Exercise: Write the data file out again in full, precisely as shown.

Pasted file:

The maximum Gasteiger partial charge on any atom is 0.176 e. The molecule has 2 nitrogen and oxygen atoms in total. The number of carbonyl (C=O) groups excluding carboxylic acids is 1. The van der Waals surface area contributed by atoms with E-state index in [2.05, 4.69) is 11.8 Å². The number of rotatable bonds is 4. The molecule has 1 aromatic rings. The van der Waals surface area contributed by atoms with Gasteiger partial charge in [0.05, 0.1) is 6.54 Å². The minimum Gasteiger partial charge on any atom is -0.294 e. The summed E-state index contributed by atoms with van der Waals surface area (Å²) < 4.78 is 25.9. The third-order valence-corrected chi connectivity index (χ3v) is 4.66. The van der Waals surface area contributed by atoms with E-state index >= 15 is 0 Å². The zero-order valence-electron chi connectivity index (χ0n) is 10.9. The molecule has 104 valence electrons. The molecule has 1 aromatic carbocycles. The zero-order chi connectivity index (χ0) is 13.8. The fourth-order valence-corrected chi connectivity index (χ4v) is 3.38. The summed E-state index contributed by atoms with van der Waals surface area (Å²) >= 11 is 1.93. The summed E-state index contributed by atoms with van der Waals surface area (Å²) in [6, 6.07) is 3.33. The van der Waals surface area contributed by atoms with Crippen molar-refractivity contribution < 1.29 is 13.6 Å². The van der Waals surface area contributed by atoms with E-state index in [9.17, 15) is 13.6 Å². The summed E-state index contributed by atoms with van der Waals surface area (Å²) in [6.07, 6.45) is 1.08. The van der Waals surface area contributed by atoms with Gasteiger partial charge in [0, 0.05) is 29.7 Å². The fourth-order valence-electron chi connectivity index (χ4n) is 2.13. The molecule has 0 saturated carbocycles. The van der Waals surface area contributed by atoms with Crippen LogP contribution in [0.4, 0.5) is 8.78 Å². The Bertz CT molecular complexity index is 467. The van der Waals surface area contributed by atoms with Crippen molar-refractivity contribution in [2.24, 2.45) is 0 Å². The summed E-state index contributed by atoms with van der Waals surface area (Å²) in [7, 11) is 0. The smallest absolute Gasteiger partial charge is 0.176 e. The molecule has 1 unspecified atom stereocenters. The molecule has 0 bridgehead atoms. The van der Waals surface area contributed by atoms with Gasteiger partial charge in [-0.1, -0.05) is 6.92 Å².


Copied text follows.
The maximum Gasteiger partial charge on any atom is 0.176 e. The molecule has 2 nitrogen and oxygen atoms in total. The number of carbonyl (C=O) groups excluding carboxylic acids is 1. The van der Waals surface area contributed by atoms with E-state index in [2.05, 4.69) is 11.8 Å². The number of rotatable bonds is 4. The molecule has 1 aromatic rings. The van der Waals surface area contributed by atoms with Gasteiger partial charge in [0.05, 0.1) is 6.54 Å². The minimum Gasteiger partial charge on any atom is -0.294 e. The summed E-state index contributed by atoms with van der Waals surface area (Å²) < 4.78 is 25.9. The third-order valence-corrected chi connectivity index (χ3v) is 4.66. The van der Waals surface area contributed by atoms with E-state index >= 15 is 0 Å². The zero-order valence-electron chi connectivity index (χ0n) is 10.9. The molecule has 104 valence electrons. The molecule has 1 aromatic carbocycles. The zero-order chi connectivity index (χ0) is 13.8. The fourth-order valence-corrected chi connectivity index (χ4v) is 3.38. The summed E-state index contributed by atoms with van der Waals surface area (Å²) >= 11 is 1.93. The summed E-state index contributed by atoms with van der Waals surface area (Å²) in [6, 6.07) is 3.33. The van der Waals surface area contributed by atoms with Crippen molar-refractivity contribution < 1.29 is 13.6 Å². The van der Waals surface area contributed by atoms with E-state index in [9.17, 15) is 13.6 Å². The summed E-state index contributed by atoms with van der Waals surface area (Å²) in [6.07, 6.45) is 1.08. The van der Waals surface area contributed by atoms with Gasteiger partial charge in [0, 0.05) is 29.7 Å². The fourth-order valence-electron chi connectivity index (χ4n) is 2.13. The molecule has 0 saturated carbocycles. The van der Waals surface area contributed by atoms with Crippen LogP contribution in [0.4, 0.5) is 8.78 Å². The Bertz CT molecular complexity index is 467. The van der Waals surface area contributed by atoms with Crippen molar-refractivity contribution in [2.24, 2.45) is 0 Å². The summed E-state index contributed by atoms with van der Waals surface area (Å²) in [7, 11) is 0. The smallest absolute Gasteiger partial charge is 0.176 e. The molecule has 1 unspecified atom stereocenters. The molecule has 0 bridgehead atoms. The van der Waals surface area contributed by atoms with Gasteiger partial charge in [-0.1, -0.05) is 6.92 Å².